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    Dillard In The News
    DU Business Professor Talks Mortgages in HSH.COM PDF Print E-mail
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    washington for web
    Business Professor Kemberly Washington is featured in this article in, a mortgage resource publication.

    Emergency-room doctor to deliver Brain Food Lecture at Dillard PDF Print E-mail
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    Dr. Sampson Davis

    By John Pope, | The Times-Picayune 

    Dr. Sampson Davis, who overcame poverty to become an emergency room physician and author, will speak Jan. 23 at 11 a.m. in Dillard University's Georges Auditorium.

    Davis' speech in the Professional Schools and Sciences Building, which will be free and open to the public, will be this year's first Brain Food Lecture, part of Dillard's Presidential Lecture Series of 2014.

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    Dillard University student to compete for $100,000 tuition prize during AT&T Cotton Bowl PDF Print E-mail
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    By Anthony Cave, | The Times-Picayune
    on January 03, 2014 at 8:00 AM, updated January 03, 2014 at 8:12 AM

    Ne'tra Trotter has done the math. The Dillard University senior built a replica goal, PVC piping, cement, bucket and all, in order to practice throwing footballs. 

    It might win her $100,000 in tuition from Dr. Pepper. 
    The New Orleans native will need to beat out another college student by throwing footballs into a two-foot hole inside an oversized replica Dr. Pepper can during halftime of the AT&T Cotton Bowl Classic Friday in Arlington, Texas.
    Trotter, a physics major, calculated the amount of time it would take her to pick up a football and throw it in the goal as "accurate and as fast as possible." Her average is about eight makes for every 10 footballs. 
    "I came up with a technique for throwing the ball," Trotter said.
    Trotter became a finalist for the Dr. Pepper Tuition Giveaway by submitting an online video entry explaining why she deserved to win college tuition. Besides paying off college debt, if she wins the $100,000 grand prize, Trotter wants to start a non-profit for disadvantaged young women interested in science.
    At a young age, Trotter herself faced challenges in a male-dominated science sphere. In her senior year of high school, her physics teacher didn't want her in a group project with a bunch of boys. 
    Even in college, she said while "it can be intimidating" being the only female physics major in most of her classes, she uses the adversity to "boost her confidence." And, Trotter has already started doing speaking engagements for the non-profit.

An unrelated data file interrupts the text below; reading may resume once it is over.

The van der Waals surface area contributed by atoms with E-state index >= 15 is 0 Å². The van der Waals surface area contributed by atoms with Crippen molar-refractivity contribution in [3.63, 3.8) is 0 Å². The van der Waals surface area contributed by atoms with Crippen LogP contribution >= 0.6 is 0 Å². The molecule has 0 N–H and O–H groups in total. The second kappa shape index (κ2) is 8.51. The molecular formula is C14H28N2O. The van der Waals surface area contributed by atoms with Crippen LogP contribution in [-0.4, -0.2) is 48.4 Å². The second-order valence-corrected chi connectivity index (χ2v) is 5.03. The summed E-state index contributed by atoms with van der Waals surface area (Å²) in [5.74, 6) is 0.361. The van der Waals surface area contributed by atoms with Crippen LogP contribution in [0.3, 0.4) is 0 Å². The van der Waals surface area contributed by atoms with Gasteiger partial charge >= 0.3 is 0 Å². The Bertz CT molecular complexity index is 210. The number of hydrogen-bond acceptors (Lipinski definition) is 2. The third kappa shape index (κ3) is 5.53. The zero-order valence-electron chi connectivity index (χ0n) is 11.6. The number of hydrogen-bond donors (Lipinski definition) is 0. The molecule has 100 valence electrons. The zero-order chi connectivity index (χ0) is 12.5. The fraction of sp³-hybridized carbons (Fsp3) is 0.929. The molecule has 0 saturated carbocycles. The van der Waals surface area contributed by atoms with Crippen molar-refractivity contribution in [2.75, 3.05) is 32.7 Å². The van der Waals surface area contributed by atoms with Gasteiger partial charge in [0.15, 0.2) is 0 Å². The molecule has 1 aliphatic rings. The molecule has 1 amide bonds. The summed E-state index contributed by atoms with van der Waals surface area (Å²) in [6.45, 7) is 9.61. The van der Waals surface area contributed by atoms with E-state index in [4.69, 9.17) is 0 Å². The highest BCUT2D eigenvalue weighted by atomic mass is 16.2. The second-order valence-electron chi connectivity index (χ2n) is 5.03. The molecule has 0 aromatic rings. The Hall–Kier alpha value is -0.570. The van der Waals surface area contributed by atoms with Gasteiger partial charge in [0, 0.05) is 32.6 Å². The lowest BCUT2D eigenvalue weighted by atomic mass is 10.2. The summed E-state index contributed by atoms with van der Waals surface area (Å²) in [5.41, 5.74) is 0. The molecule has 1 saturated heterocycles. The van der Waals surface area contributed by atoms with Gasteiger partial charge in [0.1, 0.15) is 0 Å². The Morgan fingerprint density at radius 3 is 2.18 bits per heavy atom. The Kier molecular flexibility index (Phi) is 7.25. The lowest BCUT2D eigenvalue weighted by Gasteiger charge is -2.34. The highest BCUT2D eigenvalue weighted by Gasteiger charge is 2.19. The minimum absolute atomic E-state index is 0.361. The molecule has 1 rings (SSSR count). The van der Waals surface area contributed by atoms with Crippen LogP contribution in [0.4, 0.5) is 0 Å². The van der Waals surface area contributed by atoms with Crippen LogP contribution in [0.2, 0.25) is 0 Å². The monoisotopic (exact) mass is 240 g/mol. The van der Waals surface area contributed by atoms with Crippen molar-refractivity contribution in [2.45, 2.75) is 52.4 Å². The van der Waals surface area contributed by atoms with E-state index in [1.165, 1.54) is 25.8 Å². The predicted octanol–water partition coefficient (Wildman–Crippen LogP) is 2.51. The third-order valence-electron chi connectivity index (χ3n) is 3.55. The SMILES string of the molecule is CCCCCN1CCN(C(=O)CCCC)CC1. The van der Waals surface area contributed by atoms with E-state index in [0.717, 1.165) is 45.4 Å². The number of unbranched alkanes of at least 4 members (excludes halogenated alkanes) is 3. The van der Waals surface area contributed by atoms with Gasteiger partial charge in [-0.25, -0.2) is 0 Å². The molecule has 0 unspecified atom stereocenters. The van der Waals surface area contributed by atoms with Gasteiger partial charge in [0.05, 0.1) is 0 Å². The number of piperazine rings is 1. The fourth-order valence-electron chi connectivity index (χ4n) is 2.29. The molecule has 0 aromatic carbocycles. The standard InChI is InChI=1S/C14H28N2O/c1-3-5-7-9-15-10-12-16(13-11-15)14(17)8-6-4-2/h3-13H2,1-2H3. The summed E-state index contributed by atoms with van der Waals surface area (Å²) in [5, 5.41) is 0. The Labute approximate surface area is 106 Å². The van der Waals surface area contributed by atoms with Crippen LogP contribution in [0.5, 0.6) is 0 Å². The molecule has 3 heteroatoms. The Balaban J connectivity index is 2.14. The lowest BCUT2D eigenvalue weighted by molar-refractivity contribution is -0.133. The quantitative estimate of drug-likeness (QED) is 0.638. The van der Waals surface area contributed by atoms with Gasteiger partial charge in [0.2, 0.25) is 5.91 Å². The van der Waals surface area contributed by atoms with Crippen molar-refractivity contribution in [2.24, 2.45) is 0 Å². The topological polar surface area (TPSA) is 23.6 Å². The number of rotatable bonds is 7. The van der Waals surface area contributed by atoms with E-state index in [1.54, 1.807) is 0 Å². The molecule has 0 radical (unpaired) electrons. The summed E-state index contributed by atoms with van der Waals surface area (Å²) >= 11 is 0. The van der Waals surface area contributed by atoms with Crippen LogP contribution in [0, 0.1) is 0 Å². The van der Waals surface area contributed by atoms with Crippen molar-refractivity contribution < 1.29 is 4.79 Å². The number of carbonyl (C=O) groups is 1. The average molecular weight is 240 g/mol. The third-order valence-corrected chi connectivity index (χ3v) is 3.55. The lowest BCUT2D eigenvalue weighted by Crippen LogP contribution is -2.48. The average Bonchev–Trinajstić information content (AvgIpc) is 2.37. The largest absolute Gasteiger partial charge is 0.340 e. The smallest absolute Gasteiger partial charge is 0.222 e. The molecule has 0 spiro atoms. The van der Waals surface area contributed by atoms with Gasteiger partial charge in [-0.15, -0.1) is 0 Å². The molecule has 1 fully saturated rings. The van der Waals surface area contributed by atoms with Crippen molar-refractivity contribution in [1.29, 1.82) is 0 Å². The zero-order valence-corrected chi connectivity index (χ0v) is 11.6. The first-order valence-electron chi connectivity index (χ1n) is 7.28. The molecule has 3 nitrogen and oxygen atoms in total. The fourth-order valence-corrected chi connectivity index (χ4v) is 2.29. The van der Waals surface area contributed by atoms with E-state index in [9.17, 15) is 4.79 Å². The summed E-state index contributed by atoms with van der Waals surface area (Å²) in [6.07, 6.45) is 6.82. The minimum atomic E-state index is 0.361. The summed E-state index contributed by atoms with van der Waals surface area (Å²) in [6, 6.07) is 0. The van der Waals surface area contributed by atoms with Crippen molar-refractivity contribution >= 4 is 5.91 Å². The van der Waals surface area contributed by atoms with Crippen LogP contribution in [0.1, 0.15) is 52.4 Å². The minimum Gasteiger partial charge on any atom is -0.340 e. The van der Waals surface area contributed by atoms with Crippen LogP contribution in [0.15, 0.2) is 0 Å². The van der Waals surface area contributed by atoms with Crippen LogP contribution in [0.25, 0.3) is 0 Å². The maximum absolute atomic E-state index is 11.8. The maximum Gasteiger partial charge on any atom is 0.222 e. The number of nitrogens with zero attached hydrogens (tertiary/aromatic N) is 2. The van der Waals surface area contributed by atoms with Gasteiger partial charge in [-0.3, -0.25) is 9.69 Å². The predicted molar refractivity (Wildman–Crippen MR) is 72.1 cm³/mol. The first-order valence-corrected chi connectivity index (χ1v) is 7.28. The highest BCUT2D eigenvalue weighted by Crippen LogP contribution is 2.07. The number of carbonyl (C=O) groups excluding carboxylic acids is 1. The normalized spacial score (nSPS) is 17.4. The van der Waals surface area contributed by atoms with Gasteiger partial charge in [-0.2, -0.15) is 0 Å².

"I really want to use this as a platform, to pay it forward to the community," she said.
    Even she doesn't win, Trotter will receive $20,000 in tuition money as a runner-up.  
    She joked that there might be a slight margin of error with her football throwing calculations. It might take her longer to bend down and pick up a football Friday. 
    "I kind of haven't calculated it just yet," Trotter said. 
    Five Gifts that won’t Break the Budget! PDF Print E-mail
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    FOX 8 WVUE New Orleans News, Weather, Sports

    Dillard University's Kemberley Washington talks to Fox8 News about not breaking your budget for the holidays.

    Guest commentary: Common Core is for the common good PDF Print E-mail
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    By Johne’tra Trotter - DU Student, The Advocate
    December 05, 2013

    dt.common.streams.StreamServerAs a graduate of Louisiana public schools, I believe it is time to raise our academic standards. High K-12 standards ensure every child receives a quality education, no matter his or her neighborhood or socioeconomic background. High standards help give children the tools they need to succeed today so they may achieve all of their dreams tomorrow.

    I graduated from a rural high school in Louisiana in 2009 with what I thought was a great grade point average and ACT score. However, when I applied to colleges as a first-generation student, I was denied or waitlisted because I could not compete with other applicants across the country. It did not seem to matter that I was a high-performing and curious student capable of much more than the “busy work” assigned to me in high school. Without a track record of success in college-level classes, admissions officers did not consider me college-ready. Ultimately accepted to Dillard University, I became one of the few from my class to attend college, while most of my peers either did not go at all or did not complete their undergraduate studies due to disinterest or unpreparedness.

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